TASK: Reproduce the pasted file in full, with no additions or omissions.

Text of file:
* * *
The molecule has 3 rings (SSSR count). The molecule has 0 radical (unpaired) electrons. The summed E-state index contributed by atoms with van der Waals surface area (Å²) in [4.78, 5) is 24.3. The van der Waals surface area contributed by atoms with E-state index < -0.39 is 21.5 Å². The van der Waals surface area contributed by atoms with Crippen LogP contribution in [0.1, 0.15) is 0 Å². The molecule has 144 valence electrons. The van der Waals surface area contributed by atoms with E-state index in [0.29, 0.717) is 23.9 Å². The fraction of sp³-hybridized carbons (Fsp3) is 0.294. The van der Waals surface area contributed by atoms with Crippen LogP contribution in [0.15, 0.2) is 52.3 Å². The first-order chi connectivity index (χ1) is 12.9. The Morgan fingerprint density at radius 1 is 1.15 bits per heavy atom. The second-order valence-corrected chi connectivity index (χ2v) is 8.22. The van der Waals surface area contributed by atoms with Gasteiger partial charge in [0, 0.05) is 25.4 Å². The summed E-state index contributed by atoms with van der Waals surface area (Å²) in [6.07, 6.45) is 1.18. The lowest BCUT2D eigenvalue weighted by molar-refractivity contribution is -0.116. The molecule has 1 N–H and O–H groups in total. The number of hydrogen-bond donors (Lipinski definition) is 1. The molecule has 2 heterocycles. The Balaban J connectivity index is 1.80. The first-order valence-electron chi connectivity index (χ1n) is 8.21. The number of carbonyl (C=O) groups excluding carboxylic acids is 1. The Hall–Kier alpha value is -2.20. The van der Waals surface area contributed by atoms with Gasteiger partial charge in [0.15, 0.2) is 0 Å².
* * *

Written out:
The molecule has 3 rings (SSSR count). The molecule has 0 radical (unpaired) electrons. The summed E-state index contributed by atoms with van der Waals surface area (Å²) in [4.78, 5) is 24.3. The van der Waals surface area contributed by atoms with E-state index < -0.39 is 21.5 Å². The van der Waals surface area contributed by atoms with Crippen LogP contribution in [0.1, 0.15) is 0 Å². The molecule has 144 valence electrons. The van der Waals surface area contributed by atoms with E-state index in [0.29, 0.717) is 23.9 Å². The fraction of sp³-hybridized carbons (Fsp3) is 0.294. The van der Waals surface area contributed by atoms with Crippen LogP contribution in [0.15, 0.2) is 52.3 Å². The first-order chi connectivity index (χ1) is 12.9. The Morgan fingerprint density at radius 1 is 1.15 bits per heavy atom. The second-order valence-corrected chi connectivity index (χ2v) is 8.22. The van der Waals surface area contributed by atoms with Gasteiger partial charge in [0, 0.05) is 25.4 Å². The summed E-state index contributed by atoms with van der Waals surface area (Å²) in [6.07, 6.45) is 1.18. The lowest BCUT2D eigenvalue weighted by molar-refractivity contribution is -0.116. The molecule has 1 N–H and O–H groups in total. The number of hydrogen-bond donors (Lipinski definition) is 1. The molecule has 2 heterocycles. The Balaban J connectivity index is 1.80. The first-order valence-electron chi connectivity index (χ1n) is 8.21. The number of carbonyl (C=O) groups excluding carboxylic acids is 1. The Hall–Kier alpha value is -2.20. The van der Waals surface area contributed by atoms with Gasteiger partial charge in [0.15, 0.2) is 0 Å².